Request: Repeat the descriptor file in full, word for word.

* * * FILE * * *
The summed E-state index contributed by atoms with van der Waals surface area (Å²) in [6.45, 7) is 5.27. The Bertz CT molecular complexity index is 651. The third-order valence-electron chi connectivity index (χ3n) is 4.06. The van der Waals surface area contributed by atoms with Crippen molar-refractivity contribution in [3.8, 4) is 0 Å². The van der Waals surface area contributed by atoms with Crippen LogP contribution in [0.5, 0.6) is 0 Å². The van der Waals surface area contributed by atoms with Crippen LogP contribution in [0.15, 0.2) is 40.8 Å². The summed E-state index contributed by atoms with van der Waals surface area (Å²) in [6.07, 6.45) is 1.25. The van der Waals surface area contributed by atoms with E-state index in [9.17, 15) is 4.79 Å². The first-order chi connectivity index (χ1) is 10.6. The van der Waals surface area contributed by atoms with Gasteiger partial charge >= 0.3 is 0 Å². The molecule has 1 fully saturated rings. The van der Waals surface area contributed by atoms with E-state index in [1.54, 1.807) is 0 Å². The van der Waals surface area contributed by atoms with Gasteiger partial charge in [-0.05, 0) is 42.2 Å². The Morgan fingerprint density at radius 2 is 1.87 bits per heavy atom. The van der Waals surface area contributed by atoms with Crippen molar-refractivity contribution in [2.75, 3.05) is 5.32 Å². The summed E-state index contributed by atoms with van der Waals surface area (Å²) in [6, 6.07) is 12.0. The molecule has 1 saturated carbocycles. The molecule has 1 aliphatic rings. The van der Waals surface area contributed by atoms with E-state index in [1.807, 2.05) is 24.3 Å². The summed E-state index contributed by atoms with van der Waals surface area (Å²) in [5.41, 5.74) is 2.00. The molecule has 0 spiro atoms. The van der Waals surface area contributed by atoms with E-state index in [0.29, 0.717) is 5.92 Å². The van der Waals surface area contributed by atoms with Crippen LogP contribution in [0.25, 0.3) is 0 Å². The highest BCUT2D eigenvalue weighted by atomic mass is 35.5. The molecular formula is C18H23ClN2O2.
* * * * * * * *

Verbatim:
The summed E-state index contributed by atoms with van der Waals surface area (Å²) in [6.45, 7) is 5.27. The Bertz CT molecular complexity index is 651. The third-order valence-electron chi connectivity index (χ3n) is 4.06. The van der Waals surface area contributed by atoms with Crippen molar-refractivity contribution in [3.8, 4) is 0 Å². The van der Waals surface area contributed by atoms with Crippen LogP contribution in [0.5, 0.6) is 0 Å². The van der Waals surface area contributed by atoms with Crippen LogP contribution in [0.15, 0.2) is 40.8 Å². The summed E-state index contributed by atoms with van der Waals surface area (Å²) in [6.07, 6.45) is 1.25. The van der Waals surface area contributed by atoms with E-state index in [9.17, 15) is 4.79 Å². The first-order chi connectivity index (χ1) is 10.6. The van der Waals surface area contributed by atoms with Gasteiger partial charge >= 0.3 is 0 Å². The molecule has 1 fully saturated rings. The van der Waals surface area contributed by atoms with E-state index in [1.54, 1.807) is 0 Å². The van der Waals surface area contributed by atoms with Gasteiger partial charge in [-0.05, 0) is 42.2 Å². The Morgan fingerprint density at radius 2 is 1.87 bits per heavy atom. The van der Waals surface area contributed by atoms with Crippen molar-refractivity contribution in [2.75, 3.05) is 5.32 Å². The summed E-state index contributed by atoms with van der Waals surface area (Å²) in [6, 6.07) is 12.0. The molecule has 1 saturated carbocycles. The molecule has 1 aliphatic rings. The van der Waals surface area contributed by atoms with E-state index in [1.807, 2.05) is 24.3 Å². The summed E-state index contributed by atoms with van der Waals surface area (Å²) in [5.41, 5.74) is 2.00. The molecule has 0 spiro atoms. The van der Waals surface area contributed by atoms with E-state index in [0.29, 0.717) is 5.92 Å². The van der Waals surface area contributed by atoms with Crippen LogP contribution in [0.25, 0.3) is 0 Å². The highest BCUT2D eigenvalue weighted by atomic mass is 35.5. The molecular formula is C18H23ClN2O2.